ISS orbit corrected

August 19, 2010
This August 16 NASA TV image shows astronauts (C) from the International Space Station (ISS) out on a third spacewalk to work on repairing a failed cooling system, the space agency said. The orbit of the International Space Station (ISS) was successfully corrected on Thursday, an official of the Russian space flights control centre announced.

The orbit of the International Space Station (ISS) was successfully corrected on Thursday, an official of the Russian space flights control centre announced.

The was raised by 2.2 kilometres to 355.5 kilometres (220.9 miles), the official said, quoted by Interfax news agency.

The manoeuvre was carried out using the engines of the Russian cargo vessel Progress M-06M.

The orbital correction was needed to provide the optimal conditions for the docking of Progress M-07M on September 10 and the departure shortly of another Russian vessel, Soyuz TMA-18.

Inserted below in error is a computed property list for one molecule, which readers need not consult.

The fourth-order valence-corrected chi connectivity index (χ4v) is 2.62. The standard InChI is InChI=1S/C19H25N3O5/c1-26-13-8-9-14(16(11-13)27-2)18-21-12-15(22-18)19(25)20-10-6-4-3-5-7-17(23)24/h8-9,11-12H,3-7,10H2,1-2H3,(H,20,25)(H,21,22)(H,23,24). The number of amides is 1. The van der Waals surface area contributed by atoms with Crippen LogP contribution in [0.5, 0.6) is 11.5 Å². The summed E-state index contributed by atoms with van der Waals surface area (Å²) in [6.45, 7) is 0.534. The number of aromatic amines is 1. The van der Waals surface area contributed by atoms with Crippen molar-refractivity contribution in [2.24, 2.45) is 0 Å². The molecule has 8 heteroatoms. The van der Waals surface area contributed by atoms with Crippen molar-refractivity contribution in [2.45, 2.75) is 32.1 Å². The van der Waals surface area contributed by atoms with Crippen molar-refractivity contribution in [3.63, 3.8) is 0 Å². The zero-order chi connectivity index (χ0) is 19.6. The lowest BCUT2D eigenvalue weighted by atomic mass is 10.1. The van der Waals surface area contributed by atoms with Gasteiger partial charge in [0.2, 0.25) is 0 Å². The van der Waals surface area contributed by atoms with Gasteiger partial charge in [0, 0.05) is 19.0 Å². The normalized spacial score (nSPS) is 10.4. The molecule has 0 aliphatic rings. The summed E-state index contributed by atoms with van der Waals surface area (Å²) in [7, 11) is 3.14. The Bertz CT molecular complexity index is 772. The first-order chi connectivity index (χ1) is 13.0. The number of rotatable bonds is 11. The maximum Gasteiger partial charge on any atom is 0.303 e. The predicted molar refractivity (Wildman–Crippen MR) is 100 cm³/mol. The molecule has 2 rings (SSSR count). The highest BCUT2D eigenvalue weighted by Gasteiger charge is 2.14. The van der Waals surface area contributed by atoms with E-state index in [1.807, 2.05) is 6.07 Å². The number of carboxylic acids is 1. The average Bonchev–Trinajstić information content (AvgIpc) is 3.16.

The ship carrying Russian cosmonauts Alexander Skvortsov and Mikhail Kornienko and US astronaut Tracy Caldwell Dyson is due to return to on September 24, the official said.

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3.7 / 5 (3) Aug 19, 2010
I'd love to read an article about actually carrying out an orbit hike on the ISS.

There have to be a number of exotic and very difficult problems to overcome. For example, one would think a cargo vessel thruster would be way too strong for the job. After all, the ISS is built like a straw model, so it would bend and vibrate, or even break at several places, if thrusted too vigorously.

Attaching the vessel so that its thrusters point at the center of mass of the combined system should be a problem, too. And steering while thrusting should be a challenge, to put it mildly.

The more you know about statics, mechanics, and propulsion physics, the more you find the task overwhelming.

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